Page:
Global insect biodiversity has been in decline as a result of habitat loss, pesticide use, and climate change. Restoring insect habitat is a way to reverse that trend. Expanded use of solar energy is a critical part of mitigating climate change. In order to meet the grid decarbonization goals the U.S. has set, approximately 10 million acres of land will be needed for large-scale solar development. According to a new study by Argonne National Laboratory and the National Renewable Energy Laboratory, these two efforts are complementary.
Disturbed lands such as former agricultural fields are ideal locations to install solar panels. These lands can also be established as excellent habitats for insect pollinators and other wildlife that provide important ecosystem services.
A five-year study looked at two solar sites in southern Minnesota that were built on retired agricultural land. The sites were planted with native grasses and flowering plants in early 2018. Over a five-year period, the researchers conducted hundreds of observational surveys for flowering vegetation and insect communities, evaluating changes in plant and insect abundance and diversity.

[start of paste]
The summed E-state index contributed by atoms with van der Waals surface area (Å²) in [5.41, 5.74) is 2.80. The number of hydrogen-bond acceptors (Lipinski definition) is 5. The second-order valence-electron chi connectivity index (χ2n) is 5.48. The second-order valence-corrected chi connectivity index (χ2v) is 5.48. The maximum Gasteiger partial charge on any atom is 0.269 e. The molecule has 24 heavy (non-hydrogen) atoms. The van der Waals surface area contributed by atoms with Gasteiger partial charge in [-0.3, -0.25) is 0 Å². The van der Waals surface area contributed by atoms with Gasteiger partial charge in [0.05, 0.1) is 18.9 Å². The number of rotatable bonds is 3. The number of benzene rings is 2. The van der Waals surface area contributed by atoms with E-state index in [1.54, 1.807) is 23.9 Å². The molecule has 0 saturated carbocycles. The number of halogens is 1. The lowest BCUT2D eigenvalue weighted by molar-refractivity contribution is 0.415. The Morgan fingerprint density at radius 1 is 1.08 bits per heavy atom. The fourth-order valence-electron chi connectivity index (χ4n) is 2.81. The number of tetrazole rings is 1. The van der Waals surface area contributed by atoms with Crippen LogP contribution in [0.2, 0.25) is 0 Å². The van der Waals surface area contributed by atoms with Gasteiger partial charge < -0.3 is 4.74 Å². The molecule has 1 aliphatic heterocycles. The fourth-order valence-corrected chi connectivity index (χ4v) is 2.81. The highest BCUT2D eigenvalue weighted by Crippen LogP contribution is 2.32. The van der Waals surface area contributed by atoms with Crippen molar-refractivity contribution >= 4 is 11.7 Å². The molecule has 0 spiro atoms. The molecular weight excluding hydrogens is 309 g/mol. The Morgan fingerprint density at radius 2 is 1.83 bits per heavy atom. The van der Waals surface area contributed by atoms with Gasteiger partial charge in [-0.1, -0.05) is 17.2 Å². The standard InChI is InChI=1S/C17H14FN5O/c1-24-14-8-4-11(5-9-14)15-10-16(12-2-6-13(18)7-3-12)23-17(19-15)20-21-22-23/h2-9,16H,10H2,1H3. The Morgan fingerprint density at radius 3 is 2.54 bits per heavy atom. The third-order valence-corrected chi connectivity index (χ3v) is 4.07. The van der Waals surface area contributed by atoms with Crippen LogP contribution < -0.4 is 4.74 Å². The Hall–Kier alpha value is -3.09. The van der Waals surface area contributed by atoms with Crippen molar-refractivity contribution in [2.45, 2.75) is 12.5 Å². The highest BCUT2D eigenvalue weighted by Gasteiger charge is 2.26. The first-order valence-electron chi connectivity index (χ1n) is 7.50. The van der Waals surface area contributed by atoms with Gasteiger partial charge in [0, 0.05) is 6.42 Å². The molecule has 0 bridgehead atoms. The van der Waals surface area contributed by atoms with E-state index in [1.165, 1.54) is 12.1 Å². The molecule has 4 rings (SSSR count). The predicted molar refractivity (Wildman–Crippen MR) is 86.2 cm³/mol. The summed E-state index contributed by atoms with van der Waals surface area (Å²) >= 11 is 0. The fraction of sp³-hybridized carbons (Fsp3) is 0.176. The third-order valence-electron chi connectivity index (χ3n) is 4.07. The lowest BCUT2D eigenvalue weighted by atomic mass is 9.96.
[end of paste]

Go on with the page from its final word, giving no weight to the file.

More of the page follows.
The team observed increases for all habitat and biodiversity metrics. The total insect abundance tripled, while native bees showed a 20-fold increase in numbers.
The research highlights the relatively rapid insect community responses to habitat restoration at solar energy sites. If properly sited, the solar sites can offset the losses of natural areas created by solar farms and actually make prime farmland more productive through the pollination services provided by habitat-friendly solar energy.
Photo, posted February 28, 2014, courtesy of Tom Koerner/USFWS via Flickr.